Separated by a sturdy little Plexiglas window but with a small slit in the wall so they could exchange paperwork, the two men stood in their little cubicles and argued.
It was an uncomfortable situation, but Steven L. Brown was so angry he actually was glad he was not in the same room with the other man.
Brown, a forty-year-old town planner working in Cave Creek, was angrily pleading with an employee of Credit Data Southwest, telling him that the company had screwed up his credit rating. I am not a deadbeat, Brown kept repeating. If you would just look at the proof, he insisted, you'd see a mistake has been made.
"We're not responsible for the data," said the man behind the glass. "If you are disputing the report, our board meets every thirty days. You will be notified of the decision."
Brown could not wait thirty days. The Arizona Federal Credit Union had denied his $4,000 computer loan because of the credit rating. He needed the computer and the store was expecting the check that day.
Brown was recounting this Kafkaesque story in the comfort of a coffee shop, but French toast, coffee and a pleasant waitress had obviously not made it more comfortable to talk about. During the conversation, Brown thumped the table with his fingers. He rubbed his face and temples as if the stress of telling the story was the advent of a migraine.
His woes started January 22, when his wife, Joanna, stopped by the credit union on the way home from work, expecting to pick up a check. Instead, she received a note saying the Browns' loan application was denied because of a "delinquent credit" record that included a court judgment against her husband.
That night was the worst of their four-month-old marriage, Joanna Brown recalls. "We didn't talk," she says. "When we did talk, we fought. It was awful."
Steve told her the report wasn't true. He told her he wanted their money pulled from the credit union. Any place that wouldn't loan him money didn't deserve to have his deposits. Joanna told him she would not pull money from an institution with which she had a five-year relationship.
Then there was a matter of trust. They were married September 28, 1990, and had only known each other since May. Both were in their forties and previously divorced.
Her only previous experience with a credit-reporting agency was a few years before when she had purchased a home. That report had been accurate, and she had gotten the money. Concerning this report on her new husband, she says, "I just assumed that everything in the credit report was true. I thought he owed the money."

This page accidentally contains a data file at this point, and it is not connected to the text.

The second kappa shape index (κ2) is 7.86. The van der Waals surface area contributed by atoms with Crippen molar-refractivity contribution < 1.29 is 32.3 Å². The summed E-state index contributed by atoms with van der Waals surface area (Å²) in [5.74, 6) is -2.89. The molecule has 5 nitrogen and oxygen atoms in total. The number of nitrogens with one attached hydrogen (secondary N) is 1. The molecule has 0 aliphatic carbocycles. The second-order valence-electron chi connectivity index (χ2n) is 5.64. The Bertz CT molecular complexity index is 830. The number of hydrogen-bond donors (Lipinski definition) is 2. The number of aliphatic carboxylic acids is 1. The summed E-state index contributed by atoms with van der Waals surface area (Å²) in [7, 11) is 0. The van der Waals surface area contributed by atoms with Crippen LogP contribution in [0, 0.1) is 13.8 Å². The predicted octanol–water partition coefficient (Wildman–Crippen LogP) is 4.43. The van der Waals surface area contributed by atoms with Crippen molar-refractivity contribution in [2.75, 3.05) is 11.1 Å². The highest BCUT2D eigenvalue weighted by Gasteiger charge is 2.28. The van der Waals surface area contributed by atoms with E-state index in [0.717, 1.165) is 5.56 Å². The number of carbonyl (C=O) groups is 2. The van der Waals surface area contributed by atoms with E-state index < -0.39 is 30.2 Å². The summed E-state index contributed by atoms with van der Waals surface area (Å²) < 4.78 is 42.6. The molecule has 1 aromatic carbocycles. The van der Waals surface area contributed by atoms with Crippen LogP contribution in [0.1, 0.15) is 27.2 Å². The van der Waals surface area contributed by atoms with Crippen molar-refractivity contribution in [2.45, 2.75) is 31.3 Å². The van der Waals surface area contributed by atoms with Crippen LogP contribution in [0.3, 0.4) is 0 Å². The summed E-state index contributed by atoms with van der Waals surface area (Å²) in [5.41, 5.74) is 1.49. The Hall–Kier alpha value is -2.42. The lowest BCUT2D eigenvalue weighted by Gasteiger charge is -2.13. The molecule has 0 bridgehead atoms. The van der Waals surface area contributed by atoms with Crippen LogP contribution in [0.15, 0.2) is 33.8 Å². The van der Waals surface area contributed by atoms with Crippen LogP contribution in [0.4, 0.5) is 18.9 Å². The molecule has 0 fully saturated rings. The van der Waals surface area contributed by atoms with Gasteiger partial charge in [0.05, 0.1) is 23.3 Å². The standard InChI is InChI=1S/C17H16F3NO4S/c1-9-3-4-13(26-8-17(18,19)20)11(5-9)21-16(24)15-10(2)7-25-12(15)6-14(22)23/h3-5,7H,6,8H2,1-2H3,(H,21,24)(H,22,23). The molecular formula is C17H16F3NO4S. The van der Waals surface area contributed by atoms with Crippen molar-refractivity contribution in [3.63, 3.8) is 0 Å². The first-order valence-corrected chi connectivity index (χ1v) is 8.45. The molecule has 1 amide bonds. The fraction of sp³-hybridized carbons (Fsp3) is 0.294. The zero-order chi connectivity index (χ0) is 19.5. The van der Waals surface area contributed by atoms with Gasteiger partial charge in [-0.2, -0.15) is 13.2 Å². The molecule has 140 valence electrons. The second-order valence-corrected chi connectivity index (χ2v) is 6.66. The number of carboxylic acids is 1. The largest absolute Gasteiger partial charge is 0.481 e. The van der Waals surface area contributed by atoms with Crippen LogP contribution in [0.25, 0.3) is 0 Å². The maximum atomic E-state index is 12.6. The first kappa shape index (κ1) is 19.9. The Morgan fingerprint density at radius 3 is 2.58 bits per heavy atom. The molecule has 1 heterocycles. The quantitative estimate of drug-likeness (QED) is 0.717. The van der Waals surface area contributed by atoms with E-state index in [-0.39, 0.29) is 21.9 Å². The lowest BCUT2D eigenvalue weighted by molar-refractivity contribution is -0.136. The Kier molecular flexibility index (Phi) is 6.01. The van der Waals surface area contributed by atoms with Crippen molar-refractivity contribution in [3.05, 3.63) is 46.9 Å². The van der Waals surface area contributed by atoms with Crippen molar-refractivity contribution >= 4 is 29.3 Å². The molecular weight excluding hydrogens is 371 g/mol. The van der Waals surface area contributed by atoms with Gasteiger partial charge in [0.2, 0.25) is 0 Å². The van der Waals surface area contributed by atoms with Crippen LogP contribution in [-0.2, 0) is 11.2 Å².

Steve was furious. His honesty, reputation and marriage were on the line. "I didn't know what she was thinking," he recalls. "We told each other about our pasts before we got married. Now, all of a sudden, she doesn't know who I am."
She was to find out the next day. They both took the day off work and drove to the credit agency at Third Street and Virginia to get the report. Sure enough, it was the wrong Steven L. Brown. They got the number of the court judgment and sped off to Maricopa County Superior Court in downtown Phoenix. They got copies of the court documents and drove to the lawyer's office listed on them.
The attorney gave them the address of another Steven L. Brown. They drove to his office at the Baptist Foundation on West Osborn Road, where they got a letter saying Credit Data Southwest had the wrong Steve Brown. And back they ran to Credit Data Southwest. It was after 2 p.m. when they arrived. They had been driving, running and hunting for six hours.
That's when Steve (the town planner) met the man behind the glass.
Steve showed him the court documents. A Steven L. Brown had been in an auto accident two years ago and was sued. But there hadn't been a judgment in that case. In fact, that case against the Steven L. Brown who works for the Baptist Foundation was dismissed with prejudice--meaning it couldn't be refiled.